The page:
Wolfe adopted wearing a white suit as a trademark in 1962. He bought his first white suit, planning to wear it in the summer, in the style of Southern gentlemen. He found that the suit he’d bought was too heavy for summer use, so he wore it in winter, which created a sensation. At the time, white suits were supposed to be reserved for summer wear. Wolfe maintained this as a trademark. He sometimes accompanied it with a white tie, white homburg hat, and two-tone spectator shoes. Wolfe said that the outfit disarmed the people he observed, making him, in their eyes, “a man from Mars, the man who didn’t know anything and was eager to know.”

Wikipedia

Werner Herzog Listens to Paul F Tompkins’ Werner Herzog

Werner Herzog’s Yelp Review for Trader Joe’s on Hyperion:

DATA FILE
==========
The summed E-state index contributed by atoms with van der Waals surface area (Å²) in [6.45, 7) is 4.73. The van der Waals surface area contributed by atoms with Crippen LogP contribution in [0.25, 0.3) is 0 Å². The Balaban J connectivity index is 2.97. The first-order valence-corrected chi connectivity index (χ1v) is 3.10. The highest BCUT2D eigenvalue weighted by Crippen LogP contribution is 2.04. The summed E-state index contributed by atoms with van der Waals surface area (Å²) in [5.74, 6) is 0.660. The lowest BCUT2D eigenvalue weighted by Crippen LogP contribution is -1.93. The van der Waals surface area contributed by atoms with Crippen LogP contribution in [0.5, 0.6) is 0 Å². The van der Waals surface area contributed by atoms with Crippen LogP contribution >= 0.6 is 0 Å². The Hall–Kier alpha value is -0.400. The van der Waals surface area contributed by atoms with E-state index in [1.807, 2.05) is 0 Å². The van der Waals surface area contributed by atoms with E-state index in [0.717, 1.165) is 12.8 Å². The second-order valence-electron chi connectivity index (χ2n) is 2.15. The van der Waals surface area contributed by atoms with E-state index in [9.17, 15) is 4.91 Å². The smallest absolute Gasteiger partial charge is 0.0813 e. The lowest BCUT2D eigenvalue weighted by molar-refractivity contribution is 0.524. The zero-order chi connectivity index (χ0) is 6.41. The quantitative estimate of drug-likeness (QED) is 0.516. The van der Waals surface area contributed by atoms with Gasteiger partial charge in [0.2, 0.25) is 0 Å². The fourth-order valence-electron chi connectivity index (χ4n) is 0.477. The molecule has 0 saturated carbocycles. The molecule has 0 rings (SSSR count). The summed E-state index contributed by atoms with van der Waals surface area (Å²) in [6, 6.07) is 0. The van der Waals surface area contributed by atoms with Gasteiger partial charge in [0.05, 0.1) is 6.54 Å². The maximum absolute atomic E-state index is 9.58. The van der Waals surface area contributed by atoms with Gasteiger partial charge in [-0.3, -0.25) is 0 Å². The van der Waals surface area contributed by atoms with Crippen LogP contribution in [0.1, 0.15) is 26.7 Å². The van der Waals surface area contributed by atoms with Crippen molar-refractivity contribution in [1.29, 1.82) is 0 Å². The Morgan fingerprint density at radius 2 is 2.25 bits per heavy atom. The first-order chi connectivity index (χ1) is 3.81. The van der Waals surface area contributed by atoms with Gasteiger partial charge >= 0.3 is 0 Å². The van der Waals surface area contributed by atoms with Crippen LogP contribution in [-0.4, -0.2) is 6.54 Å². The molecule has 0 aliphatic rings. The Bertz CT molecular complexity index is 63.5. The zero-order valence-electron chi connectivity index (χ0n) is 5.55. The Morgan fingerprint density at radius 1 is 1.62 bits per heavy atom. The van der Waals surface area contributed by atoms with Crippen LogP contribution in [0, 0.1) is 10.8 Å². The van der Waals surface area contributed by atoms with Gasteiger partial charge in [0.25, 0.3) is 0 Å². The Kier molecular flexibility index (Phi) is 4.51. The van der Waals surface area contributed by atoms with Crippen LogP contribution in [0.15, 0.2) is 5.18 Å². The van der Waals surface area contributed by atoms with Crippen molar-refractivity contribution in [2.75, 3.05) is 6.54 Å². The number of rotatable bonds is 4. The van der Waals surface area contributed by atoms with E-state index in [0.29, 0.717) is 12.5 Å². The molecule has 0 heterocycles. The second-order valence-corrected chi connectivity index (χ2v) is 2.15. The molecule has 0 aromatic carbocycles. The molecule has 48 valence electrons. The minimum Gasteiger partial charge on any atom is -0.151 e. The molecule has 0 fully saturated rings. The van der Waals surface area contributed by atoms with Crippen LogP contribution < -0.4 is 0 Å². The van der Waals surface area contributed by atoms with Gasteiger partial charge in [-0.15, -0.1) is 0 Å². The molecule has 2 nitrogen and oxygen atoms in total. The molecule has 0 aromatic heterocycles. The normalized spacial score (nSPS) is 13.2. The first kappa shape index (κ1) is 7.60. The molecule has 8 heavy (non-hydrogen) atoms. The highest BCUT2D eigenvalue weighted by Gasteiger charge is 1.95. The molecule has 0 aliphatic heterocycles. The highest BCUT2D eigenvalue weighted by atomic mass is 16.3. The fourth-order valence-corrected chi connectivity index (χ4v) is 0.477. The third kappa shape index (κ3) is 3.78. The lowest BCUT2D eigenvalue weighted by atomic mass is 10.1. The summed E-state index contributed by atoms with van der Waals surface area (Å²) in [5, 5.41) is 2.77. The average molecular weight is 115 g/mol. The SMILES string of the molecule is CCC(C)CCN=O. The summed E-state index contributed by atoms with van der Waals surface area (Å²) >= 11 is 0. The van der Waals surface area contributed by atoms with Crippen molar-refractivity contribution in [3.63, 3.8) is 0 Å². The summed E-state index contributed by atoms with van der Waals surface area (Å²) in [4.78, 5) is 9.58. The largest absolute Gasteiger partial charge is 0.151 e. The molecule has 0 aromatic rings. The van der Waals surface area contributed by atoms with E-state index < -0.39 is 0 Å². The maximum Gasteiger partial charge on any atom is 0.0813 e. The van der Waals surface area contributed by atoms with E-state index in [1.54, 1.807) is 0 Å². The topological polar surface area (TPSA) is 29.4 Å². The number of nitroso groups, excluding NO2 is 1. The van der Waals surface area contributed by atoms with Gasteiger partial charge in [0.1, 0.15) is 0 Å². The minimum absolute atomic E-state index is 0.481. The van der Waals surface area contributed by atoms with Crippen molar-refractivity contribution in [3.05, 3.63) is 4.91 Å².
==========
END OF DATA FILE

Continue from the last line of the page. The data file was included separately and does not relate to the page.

Madness reigns. The first challenge your soul must endure is the parking lot. You wait with your vehicle half blocking traffic, creating a perfect circular vortex of anger that encompasses the street and the entrance to the store. Once you attain access to the lot, you discover that this is a false achievement; other motorists stop and start with no apparent thought or plan— turns once begun are quickly abandoned, the drivers seemingly immune to geometry. At last a space opens up, but the price is having to enter the store. Inside, human beings scramble like beetles whose rock has been upended. Though the aisles are wide it is impossible to avoid physical contact with your fellow shoppers. It is a grotesque parody of the bazaar at Marrakech, as if dumb animals had been granted only the amount of sentience required to mock humanity. The aisles are not labeled. You must search for every item. The constant walking up and down causes a numbness that borders on profound despair. Your conscious mind registers merely annoyance, impatience. But on a cellular level, your body cries out in weariness. The fatigue you feel is a warning: millions of years of evolution trying to save you from becoming mired in the tar, from sinking into the warm blackness and ultimately being reclaimed by the earth itself.